"Free" and "will" mean what exactly? Where and When did the concept arise in the judeo christian wqrld and culture? Many equate it with "free choice" but this is the objective equivalent of a subjective "entitiy" and is it equivalent? The use of this term far out weighs its definition or understanding because it is used by powerful groups to support or promote a particular cultural world view. If we do statistical survey of individual behaviour we find that it is highly patterned indicating that free choice is not behaviourally significant. Social and cultural controls make up the majority of an individuals behavioural controls giving the individual only the "freedom" to choose between which already determined path of action that 9s socially or culturally acceptable . The true free thinkers in our society are called mad and often institutionalised because they are a danger to themselves or others? If you are for want of a better term socially or culturally responsible then you are bound and determined and not free, and if you are free then you will be bound and determined by your society and culture as soon as they or it finds out!From emperors to the man in the street the contiguity determines the nature and extent of your choices and the strength and effectiveness of your will. The contiguity then is the real and effective control and our cultural conception of how we interact with it changes with our understanding of it. Hemce free will and free choice are entities from the past whose referrent has to change or the terms will become obsolete.

Sidney Whitaker
Even with sound only, this broadcast was the most brilliantly managed lecture, with audience participation. ( I am "listening again") Susan Blackmore, without cannabis, helps us to conceptualise the impossibly difficult illusion. Seeing the text about this programme, I am worried by the disrupted "paragraphing"--surely an oversight?

John Bourne, Ewell
Thanks for the entertaining talk this evening (Sunday 2nd) from Susan Blackmore, with the premise that free will is an illusion. Experiments on the physical workings of the brain are perhaps our only hope of elucidating the 'mechanism' of conscious awareness, but unless and until we understand at very least how information is stored and processed surely it is utterly futile to speculate that such-and-such electrical activity represents the taking of a decision: it could be evidence of a timing mechanism or any of countless other processes beyond our imagination.It was well said that we must have free will, there's no choice in the matter.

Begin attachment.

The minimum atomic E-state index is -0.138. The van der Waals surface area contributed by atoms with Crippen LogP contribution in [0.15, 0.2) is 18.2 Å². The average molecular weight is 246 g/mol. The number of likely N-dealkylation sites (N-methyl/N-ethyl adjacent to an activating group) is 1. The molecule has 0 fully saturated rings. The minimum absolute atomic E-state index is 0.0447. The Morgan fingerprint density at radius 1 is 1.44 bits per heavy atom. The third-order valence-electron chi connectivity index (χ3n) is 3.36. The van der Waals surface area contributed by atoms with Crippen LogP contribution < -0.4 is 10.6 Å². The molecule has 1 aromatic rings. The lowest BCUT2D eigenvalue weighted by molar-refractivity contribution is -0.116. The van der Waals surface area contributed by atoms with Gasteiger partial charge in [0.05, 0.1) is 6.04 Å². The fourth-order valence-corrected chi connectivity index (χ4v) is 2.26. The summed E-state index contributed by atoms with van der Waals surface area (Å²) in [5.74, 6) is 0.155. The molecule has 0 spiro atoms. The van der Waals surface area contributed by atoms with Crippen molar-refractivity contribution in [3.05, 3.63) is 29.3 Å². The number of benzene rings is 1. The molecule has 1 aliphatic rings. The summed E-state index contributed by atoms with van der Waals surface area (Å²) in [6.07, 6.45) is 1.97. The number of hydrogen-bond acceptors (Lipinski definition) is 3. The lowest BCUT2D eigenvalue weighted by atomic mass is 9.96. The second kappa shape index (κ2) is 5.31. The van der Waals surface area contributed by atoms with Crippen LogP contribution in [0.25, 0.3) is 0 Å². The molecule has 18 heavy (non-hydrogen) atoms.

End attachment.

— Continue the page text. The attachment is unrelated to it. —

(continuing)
ms - Milton Keynes
SB's argument is completely flawed. It is not so much free will in being able to do or be anything, but free will regarding how we (choose to) interpret events and free will regarding the content of our own minds. We have complete free will in terms of whether we think positive or negative thoughts. This, I believe is the fundamental point about being human - that we can choose good or bad, ie: moral choice. The debate ultimately is a 'religious' (spiritual) and/or ethical one. If we all chose positive thoughts, the world would be a better place; we would all be 'closer to God'.

A festival of ideas in Liverpool Friday 31st October - Sunday 2nd November 2008, on radio and online.

BBC navigation

BBC © 2014 The BBC is not responsible for the content of external sites. Read more.

This page is best viewed in an up-to-date web browser with style sheets (CSS) enabled. While you will be able to view the content of this page in your current browser, you will not be able to get the full visual experience. Please consider upgrading your browser software or enabling style sheets (CSS) if you are able to do so.